Blisters

Blisters are a skin complaint usually caused by a combination of friction and pressure. They can be painful and appear as a small pocket filled with fluid on the surface of the skin. The purpose of the pocket is to protect the skin beneath from further injury and to speed up recovery. 


What causes blisters? 

Blisters occur around areas that are most frequently exposed to pressure, meaning they generally occur on the ankles and feet. Blisters are commonly caused by: 

• Friction

• Heat or abrasive substances that damage the skin

• Certain conditions, such as some types of eczema

• Certain infectious conditions, like chickenpox

Blisters are also more likely to form if you walk or run for extended periods of time, walk or run in uncomfortable shoes, or have a condition that causes reduced sensation (feeling) in your feet such as diabetes.


What do blisters look like? 

A blister is a pocket of fluid that forms when the outer layers of the skin separate and fill with serum, the liquid part of blood that contains protective antibodies. 

The blister forms a bubble, which may turn red if a blood vessel bleeds into it. In rare cases, a blister may become infected. Signs of infection include increased pain, redness, fever, swelling and pus on or around the blister. If you suspect your blister is infected, visit your GP who may prescribe antibiotics.


How can you treat blisters at home? 

Most blisters will heal on their own. Blister fluids will gradually be re-absorbed as the skin underneath heals. You can protect the blister, help prevent infection, and lessen pain with home treatments, such as: 

• Ensuring the area is dry and clean

• Wearing socks inside your shoes

• Eliminating the cause by wearing different shoes

• Applying a protective dressing to the area. Ask your pharmacist about suitable plasters or dressings. They may recommend hydrocolloid dressings, which can help with the healing process

As a general rule, avoid popping or bursting your blisters. It creates a hole in the skin which can leave the area underneath open to infection.

If you have a blister that’s already burst, make sure you leave the fluid in the blister to drain, and then wash it with mild soap and water. Dry the area and cover with a sterile dressing or plaster to help protect it from infection whilst it heals.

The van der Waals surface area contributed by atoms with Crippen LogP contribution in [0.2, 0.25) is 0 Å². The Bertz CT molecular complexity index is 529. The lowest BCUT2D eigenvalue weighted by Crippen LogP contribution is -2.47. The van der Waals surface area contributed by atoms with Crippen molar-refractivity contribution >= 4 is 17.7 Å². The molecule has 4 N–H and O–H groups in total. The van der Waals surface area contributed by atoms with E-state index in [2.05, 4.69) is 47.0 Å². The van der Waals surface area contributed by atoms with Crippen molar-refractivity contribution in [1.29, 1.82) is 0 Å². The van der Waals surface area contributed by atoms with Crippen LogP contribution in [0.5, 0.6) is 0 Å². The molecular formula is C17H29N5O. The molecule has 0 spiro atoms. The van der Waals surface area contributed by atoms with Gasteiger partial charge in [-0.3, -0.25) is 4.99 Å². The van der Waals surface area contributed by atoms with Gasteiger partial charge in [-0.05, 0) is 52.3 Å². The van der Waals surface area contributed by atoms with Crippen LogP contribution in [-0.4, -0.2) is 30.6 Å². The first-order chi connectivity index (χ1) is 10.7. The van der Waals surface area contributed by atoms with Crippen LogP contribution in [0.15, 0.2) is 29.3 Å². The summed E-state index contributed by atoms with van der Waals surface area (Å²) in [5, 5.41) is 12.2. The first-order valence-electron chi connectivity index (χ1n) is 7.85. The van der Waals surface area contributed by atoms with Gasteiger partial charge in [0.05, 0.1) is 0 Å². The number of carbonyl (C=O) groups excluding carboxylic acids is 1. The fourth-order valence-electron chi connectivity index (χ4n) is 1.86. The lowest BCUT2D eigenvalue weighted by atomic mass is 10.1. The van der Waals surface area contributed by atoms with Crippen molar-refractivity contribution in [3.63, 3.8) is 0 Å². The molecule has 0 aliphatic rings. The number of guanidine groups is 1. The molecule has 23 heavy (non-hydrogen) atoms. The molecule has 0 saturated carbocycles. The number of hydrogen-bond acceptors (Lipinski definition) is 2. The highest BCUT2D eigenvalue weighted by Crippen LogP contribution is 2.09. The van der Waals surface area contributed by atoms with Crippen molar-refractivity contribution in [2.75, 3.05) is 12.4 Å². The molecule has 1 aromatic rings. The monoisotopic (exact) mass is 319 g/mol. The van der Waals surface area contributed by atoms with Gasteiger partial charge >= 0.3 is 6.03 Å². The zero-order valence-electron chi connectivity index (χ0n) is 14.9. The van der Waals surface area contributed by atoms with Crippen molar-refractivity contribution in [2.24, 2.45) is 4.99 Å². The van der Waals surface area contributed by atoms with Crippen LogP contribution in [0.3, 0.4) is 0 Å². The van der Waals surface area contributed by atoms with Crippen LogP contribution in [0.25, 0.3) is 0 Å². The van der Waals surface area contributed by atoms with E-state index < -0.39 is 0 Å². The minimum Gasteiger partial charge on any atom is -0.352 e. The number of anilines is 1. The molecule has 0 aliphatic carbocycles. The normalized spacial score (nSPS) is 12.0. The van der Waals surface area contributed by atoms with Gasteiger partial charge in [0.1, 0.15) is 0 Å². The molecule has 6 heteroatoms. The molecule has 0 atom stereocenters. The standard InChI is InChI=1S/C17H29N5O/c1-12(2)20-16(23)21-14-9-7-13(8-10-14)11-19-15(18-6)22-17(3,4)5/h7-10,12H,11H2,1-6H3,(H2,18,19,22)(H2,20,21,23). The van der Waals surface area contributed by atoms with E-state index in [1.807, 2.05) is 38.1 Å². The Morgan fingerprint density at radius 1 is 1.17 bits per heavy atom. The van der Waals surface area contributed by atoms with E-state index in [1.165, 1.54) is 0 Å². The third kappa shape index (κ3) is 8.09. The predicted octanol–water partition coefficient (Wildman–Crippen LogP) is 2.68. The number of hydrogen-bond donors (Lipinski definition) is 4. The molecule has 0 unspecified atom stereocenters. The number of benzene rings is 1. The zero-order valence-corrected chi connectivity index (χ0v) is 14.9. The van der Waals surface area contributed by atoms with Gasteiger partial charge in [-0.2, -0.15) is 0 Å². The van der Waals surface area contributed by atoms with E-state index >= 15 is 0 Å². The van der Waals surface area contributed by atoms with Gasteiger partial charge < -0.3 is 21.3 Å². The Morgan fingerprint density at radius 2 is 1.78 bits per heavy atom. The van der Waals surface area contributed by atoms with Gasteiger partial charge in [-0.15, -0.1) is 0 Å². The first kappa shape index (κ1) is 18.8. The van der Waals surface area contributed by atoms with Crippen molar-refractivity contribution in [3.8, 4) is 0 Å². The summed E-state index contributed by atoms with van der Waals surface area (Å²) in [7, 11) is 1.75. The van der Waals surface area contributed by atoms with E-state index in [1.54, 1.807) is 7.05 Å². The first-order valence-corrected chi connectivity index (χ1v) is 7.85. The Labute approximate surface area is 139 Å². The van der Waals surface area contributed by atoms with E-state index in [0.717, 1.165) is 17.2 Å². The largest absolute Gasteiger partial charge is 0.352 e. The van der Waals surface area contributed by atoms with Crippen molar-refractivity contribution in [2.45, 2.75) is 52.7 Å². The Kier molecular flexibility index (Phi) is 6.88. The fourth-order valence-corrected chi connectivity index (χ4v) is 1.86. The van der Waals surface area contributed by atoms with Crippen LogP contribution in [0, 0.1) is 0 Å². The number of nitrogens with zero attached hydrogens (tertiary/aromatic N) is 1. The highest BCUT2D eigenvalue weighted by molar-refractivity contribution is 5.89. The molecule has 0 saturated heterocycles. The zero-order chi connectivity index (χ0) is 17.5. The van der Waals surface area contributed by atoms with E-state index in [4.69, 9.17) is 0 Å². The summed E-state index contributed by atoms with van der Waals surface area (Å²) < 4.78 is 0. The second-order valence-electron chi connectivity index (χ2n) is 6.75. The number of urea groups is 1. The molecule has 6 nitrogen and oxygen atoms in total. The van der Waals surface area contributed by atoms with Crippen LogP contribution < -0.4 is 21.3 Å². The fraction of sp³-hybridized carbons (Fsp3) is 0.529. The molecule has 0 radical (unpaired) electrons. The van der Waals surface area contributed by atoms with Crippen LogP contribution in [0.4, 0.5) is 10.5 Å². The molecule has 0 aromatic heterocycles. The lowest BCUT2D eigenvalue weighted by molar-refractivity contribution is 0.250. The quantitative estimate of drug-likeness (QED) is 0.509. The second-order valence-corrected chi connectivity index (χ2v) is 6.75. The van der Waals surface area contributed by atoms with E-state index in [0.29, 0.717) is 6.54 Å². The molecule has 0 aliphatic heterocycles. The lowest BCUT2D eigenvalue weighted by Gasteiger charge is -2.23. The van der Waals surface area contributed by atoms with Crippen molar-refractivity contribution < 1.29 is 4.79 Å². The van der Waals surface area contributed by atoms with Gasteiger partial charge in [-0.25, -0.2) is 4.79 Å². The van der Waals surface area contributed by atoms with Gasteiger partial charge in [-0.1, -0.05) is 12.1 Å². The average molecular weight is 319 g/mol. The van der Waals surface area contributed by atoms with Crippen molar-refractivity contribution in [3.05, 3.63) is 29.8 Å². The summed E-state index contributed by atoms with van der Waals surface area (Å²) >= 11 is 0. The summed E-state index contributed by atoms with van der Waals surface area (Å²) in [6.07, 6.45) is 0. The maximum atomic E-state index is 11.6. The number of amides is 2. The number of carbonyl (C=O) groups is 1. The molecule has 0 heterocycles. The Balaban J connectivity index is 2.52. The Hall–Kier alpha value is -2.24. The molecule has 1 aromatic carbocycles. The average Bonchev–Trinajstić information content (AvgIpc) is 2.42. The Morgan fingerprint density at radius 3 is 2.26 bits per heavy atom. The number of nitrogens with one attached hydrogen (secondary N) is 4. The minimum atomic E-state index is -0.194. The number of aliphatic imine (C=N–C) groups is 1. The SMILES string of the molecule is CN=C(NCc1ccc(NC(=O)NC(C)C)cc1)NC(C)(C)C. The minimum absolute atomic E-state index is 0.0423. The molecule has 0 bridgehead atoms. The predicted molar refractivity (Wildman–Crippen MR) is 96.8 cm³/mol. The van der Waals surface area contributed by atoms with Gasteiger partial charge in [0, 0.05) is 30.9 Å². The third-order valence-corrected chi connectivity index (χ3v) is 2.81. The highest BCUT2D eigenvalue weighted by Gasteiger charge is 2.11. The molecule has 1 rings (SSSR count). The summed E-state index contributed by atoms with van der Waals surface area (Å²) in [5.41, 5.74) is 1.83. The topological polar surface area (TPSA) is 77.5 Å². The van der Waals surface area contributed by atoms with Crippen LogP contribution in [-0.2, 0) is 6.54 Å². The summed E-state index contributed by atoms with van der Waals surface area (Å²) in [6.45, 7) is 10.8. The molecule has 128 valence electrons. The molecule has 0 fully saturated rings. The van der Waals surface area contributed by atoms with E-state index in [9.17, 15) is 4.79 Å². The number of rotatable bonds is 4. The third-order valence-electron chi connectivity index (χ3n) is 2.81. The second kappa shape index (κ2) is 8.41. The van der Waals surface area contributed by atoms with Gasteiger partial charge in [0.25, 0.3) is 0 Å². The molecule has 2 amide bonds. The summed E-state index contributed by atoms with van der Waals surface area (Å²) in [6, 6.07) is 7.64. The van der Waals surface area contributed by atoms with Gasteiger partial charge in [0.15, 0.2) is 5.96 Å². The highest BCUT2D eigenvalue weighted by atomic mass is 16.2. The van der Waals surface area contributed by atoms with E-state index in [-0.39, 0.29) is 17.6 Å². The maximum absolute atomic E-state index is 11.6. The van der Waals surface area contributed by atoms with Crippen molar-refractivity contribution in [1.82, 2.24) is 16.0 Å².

If you have diabetes and develop a blister, make sure you visit your GP if it doesn’t heal quickly.


When should you visit a GP or podiatrist? 

If you think your blister has become infected, you should consult your GP. Other reasons to visit your GP or podiatrist include:  

• If the blister is causing extreme pain or is recurring

• If you have developed multiple blisters for no obvious reason

• If the blister is in an unusual place, such as your eyelids or genitals

• If the blister was caused by an allergic reaction, burn or sunburn


How can you help to prevent blisters? 

Blisters form to cushion damaged skin and help it heal. If you regularly get friction blisters, you can help to prevent them by:  

• Wearing shoes that are the correct size and are comfortable

• Gradually building up how much you wear new shoes

• Wearing thick socks during exercise, such as specialist sports socks

• Using protective gloves if you use tools at work or for physical activities


Next steps

• If you have a blister, use at-home remedies to treat it, such as keeping the area dry and applying a dressing. Ask your pharmacist for advice and for suitable products

• If the area gets infected or if blisters appear in unusual places, visit your GP for advice